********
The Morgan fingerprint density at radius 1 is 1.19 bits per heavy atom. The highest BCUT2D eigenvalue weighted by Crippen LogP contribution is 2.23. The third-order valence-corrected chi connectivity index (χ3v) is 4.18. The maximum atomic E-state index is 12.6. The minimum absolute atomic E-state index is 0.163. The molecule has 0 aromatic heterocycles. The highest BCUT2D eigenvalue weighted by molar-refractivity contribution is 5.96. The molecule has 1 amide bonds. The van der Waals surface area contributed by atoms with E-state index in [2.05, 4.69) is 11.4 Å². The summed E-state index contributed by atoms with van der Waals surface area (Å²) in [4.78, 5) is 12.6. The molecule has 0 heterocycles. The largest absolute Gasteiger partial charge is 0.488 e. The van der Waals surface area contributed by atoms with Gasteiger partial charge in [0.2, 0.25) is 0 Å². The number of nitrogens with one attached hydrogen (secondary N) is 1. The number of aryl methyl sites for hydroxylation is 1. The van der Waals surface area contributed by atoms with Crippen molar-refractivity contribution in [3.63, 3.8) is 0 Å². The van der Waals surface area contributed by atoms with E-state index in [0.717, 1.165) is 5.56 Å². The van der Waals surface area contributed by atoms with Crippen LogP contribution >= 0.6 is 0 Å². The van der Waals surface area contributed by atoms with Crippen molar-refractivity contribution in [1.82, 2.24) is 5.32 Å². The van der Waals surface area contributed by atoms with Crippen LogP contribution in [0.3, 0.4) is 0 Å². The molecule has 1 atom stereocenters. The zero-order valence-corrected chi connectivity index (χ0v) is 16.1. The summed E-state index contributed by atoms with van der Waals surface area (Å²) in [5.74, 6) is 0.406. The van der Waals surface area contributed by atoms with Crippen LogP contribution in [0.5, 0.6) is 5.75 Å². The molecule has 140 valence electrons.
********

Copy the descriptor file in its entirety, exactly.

The Morgan fingerprint density at radius 1 is 1.19 bits per heavy atom. The highest BCUT2D eigenvalue weighted by Crippen LogP contribution is 2.23. The third-order valence-corrected chi connectivity index (χ3v) is 4.18. The maximum atomic E-state index is 12.6. The minimum absolute atomic E-state index is 0.163. The molecule has 0 aromatic heterocycles. The highest BCUT2D eigenvalue weighted by molar-refractivity contribution is 5.96. The molecule has 1 amide bonds. The van der Waals surface area contributed by atoms with E-state index in [2.05, 4.69) is 11.4 Å². The summed E-state index contributed by atoms with van der Waals surface area (Å²) in [4.78, 5) is 12.6. The molecule has 0 heterocycles. The largest absolute Gasteiger partial charge is 0.488 e. The van der Waals surface area contributed by atoms with Gasteiger partial charge in [0.2, 0.25) is 0 Å². The number of nitrogens with one attached hydrogen (secondary N) is 1. The number of aryl methyl sites for hydroxylation is 1. The van der Waals surface area contributed by atoms with Crippen molar-refractivity contribution in [3.63, 3.8) is 0 Å². The van der Waals surface area contributed by atoms with E-state index in [0.717, 1.165) is 5.56 Å². The van der Waals surface area contributed by atoms with Crippen LogP contribution >= 0.6 is 0 Å². The van der Waals surface area contributed by atoms with Crippen molar-refractivity contribution in [1.82, 2.24) is 5.32 Å². The van der Waals surface area contributed by atoms with Crippen LogP contribution in [0.3, 0.4) is 0 Å². The molecule has 1 atom stereocenters. The zero-order valence-corrected chi connectivity index (χ0v) is 16.1. The summed E-state index contributed by atoms with van der Waals surface area (Å²) in [5.74, 6) is 0.406. The van der Waals surface area contributed by atoms with Crippen LogP contribution in [0.5, 0.6) is 5.75 Å². The molecule has 140 valence electrons.